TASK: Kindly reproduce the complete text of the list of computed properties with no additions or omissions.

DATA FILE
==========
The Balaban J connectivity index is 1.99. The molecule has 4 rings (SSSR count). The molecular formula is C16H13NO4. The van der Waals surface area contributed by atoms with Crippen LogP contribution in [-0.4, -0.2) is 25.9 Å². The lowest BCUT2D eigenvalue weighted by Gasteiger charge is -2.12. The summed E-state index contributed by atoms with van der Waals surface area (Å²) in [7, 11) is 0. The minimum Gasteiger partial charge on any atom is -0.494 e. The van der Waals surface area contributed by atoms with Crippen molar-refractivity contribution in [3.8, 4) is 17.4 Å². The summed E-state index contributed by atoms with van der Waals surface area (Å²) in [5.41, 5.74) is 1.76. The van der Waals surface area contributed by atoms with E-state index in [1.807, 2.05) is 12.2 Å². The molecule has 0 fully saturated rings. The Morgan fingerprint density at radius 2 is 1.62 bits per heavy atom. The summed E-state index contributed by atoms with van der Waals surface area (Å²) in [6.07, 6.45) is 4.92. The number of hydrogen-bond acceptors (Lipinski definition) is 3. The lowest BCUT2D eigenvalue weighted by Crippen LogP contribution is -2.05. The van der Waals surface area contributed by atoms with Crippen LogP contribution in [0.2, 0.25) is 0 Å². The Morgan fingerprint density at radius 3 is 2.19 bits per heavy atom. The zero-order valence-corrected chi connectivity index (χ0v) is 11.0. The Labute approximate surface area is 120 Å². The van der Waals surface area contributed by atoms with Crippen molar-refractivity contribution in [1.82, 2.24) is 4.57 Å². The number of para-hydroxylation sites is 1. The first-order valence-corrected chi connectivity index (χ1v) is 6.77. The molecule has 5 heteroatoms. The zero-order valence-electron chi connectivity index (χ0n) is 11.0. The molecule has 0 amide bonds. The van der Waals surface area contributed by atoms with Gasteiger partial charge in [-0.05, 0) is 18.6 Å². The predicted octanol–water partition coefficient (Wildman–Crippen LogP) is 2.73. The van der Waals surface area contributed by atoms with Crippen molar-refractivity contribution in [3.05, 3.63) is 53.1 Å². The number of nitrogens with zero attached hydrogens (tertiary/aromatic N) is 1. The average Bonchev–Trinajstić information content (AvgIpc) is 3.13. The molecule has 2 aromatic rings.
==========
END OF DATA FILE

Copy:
The Balaban J connectivity index is 1.99. The molecule has 4 rings (SSSR count). The molecular formula is C16H13NO4. The van der Waals surface area contributed by atoms with Crippen LogP contribution in [-0.4, -0.2) is 25.9 Å². The lowest BCUT2D eigenvalue weighted by Gasteiger charge is -2.12. The summed E-state index contributed by atoms with van der Waals surface area (Å²) in [7, 11) is 0. The minimum Gasteiger partial charge on any atom is -0.494 e. The van der Waals surface area contributed by atoms with Crippen molar-refractivity contribution in [3.8, 4) is 17.4 Å². The summed E-state index contributed by atoms with van der Waals surface area (Å²) in [5.41, 5.74) is 1.76. The van der Waals surface area contributed by atoms with E-state index in [1.807, 2.05) is 12.2 Å². The molecule has 0 fully saturated rings. The Morgan fingerprint density at radius 2 is 1.62 bits per heavy atom. The summed E-state index contributed by atoms with van der Waals surface area (Å²) in [6.07, 6.45) is 4.92. The number of hydrogen-bond acceptors (Lipinski definition) is 3. The lowest BCUT2D eigenvalue weighted by Crippen LogP contribution is -2.05. The van der Waals surface area contributed by atoms with Crippen LogP contribution in [0.2, 0.25) is 0 Å². The Morgan fingerprint density at radius 3 is 2.19 bits per heavy atom. The zero-order valence-corrected chi connectivity index (χ0v) is 11.0. The Labute approximate surface area is 120 Å². The van der Waals surface area contributed by atoms with Crippen molar-refractivity contribution in [1.82, 2.24) is 4.57 Å². The number of para-hydroxylation sites is 1. The first-order valence-corrected chi connectivity index (χ1v) is 6.77. The molecule has 5 heteroatoms. The zero-order valence-electron chi connectivity index (χ0n) is 11.0. The molecule has 0 amide bonds. The van der Waals surface area contributed by atoms with Gasteiger partial charge in [-0.05, 0) is 18.6 Å². The predicted octanol–water partition coefficient (Wildman–Crippen LogP) is 2.73. The van der Waals surface area contributed by atoms with Crippen molar-refractivity contribution in [3.05, 3.63) is 53.1 Å². The number of nitrogens with zero attached hydrogens (tertiary/aromatic N) is 1. The average Bonchev–Trinajstić information content (AvgIpc) is 3.13. The molecule has 2 aromatic rings.